China's Foreign Minister is touring the Pacific this week, visiting eight countries in an effort to sure up security and trade relationships.
And the sudden trip has raised alarms, with fears the superpower will strengthen its military presence in the area.
Arm in arm, China's newest stronghold in the Pacific the Solomon Island, its Prime Minister Manasseh Sogavare welcomed China's Foreign Minister, signing the republic's praises.
"We admire the work it has done in pulling people out of poverty," Sogavare said.
The Solomons is the first stop of Foreign Minister Wang Yi's tour of the Pacific, announced just days ago.
The 10-day tour will see Yi visit eight countries, his midnight arrival seen as an escalation in China's Pacific plans.
"We don't know to what extent the Pacific Islands Government will become dependent on China," said Stephen Hoadley, associate professor of politics and international relations at the University of Auckland.
China has already signed a security pact with the Solomon Islands which stipulates China will be able to send armed police and warships to assist the Government.
And there are growing concerns they could use the deal to one day secure a military base.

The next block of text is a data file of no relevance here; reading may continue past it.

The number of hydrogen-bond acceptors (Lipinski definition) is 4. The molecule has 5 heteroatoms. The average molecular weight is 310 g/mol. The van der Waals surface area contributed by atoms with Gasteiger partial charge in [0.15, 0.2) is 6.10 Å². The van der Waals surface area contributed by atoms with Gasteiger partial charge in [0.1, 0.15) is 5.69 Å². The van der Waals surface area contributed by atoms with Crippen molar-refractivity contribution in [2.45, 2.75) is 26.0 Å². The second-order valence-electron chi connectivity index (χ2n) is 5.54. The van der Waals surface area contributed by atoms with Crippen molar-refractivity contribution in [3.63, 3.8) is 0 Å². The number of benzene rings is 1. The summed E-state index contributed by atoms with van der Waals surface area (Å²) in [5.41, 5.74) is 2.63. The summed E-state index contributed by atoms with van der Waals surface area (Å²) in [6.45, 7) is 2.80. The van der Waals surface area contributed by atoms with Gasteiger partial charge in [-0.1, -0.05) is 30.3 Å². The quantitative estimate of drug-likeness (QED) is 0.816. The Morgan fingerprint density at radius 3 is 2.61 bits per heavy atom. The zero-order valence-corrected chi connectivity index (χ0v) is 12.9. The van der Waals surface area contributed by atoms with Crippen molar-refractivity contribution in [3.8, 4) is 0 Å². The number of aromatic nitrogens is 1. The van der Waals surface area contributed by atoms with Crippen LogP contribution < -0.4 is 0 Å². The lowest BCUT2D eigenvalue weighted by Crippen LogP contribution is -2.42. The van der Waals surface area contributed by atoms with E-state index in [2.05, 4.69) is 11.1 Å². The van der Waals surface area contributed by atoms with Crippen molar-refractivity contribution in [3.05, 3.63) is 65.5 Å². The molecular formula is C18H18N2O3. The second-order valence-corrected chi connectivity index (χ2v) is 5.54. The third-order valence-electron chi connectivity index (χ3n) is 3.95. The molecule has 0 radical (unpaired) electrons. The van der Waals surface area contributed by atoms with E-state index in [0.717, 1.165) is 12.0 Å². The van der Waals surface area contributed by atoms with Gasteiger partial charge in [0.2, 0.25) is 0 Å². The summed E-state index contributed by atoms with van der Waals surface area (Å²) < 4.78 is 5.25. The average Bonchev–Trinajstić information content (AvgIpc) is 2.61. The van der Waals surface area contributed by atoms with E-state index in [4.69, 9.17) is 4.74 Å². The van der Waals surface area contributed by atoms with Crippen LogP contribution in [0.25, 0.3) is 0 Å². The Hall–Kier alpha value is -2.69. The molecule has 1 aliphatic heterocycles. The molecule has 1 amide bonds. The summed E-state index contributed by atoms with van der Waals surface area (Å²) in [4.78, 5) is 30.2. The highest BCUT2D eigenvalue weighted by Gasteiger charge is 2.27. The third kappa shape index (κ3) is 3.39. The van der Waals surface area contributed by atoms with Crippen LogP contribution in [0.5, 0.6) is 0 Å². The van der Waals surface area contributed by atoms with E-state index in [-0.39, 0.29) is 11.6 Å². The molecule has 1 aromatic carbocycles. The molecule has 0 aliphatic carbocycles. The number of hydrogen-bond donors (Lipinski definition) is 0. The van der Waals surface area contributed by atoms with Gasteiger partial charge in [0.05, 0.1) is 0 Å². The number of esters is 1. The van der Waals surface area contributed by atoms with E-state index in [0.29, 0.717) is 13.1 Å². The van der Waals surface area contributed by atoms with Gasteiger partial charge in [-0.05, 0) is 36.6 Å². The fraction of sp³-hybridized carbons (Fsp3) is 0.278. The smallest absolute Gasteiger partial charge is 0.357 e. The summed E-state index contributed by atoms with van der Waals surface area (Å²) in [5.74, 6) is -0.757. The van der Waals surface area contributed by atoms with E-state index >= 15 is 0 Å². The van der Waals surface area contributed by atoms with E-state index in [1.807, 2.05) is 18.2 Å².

- China's Wang dismisses speculation of a military base in Solomons
- Government accused of neglecting Pacific partnerships as China's influence grows
- Solomons media angry over 'ridiculous' restrictions at China conference
- China wants 10 Pacific nations to endorse 'game-changing' agreement
"This is the model the Chinese will bring to the other Pacific Islands," Hoadley added.
It's raised alarm bells in Australia, with its new Foreign Minister Penny Wong racing to Fiji in an effort to keep them on their side.
And the United States too, is keeping a close eye.
"The ruling Chinese Communist Party become more repressive at home and more aggressive abroad," US Secretary of State Antony Blinkin said.
Our Foreign Minister Nanaia Mahuta wasn't available to comment, but earlier this week said China's interest in the Pacific does not come as a surprise.
But National's Christopher Luxon has questions about how good Aotearoa's intelligence is.
"It was a bit of a shock that we didn't know it was coming. We still have to ask some questions about that and questions on the depth of the relationships we have with our Pacific countries."
And questions are being raised on exactly what Aotearoa's plan is to keep the peace in the Pacific.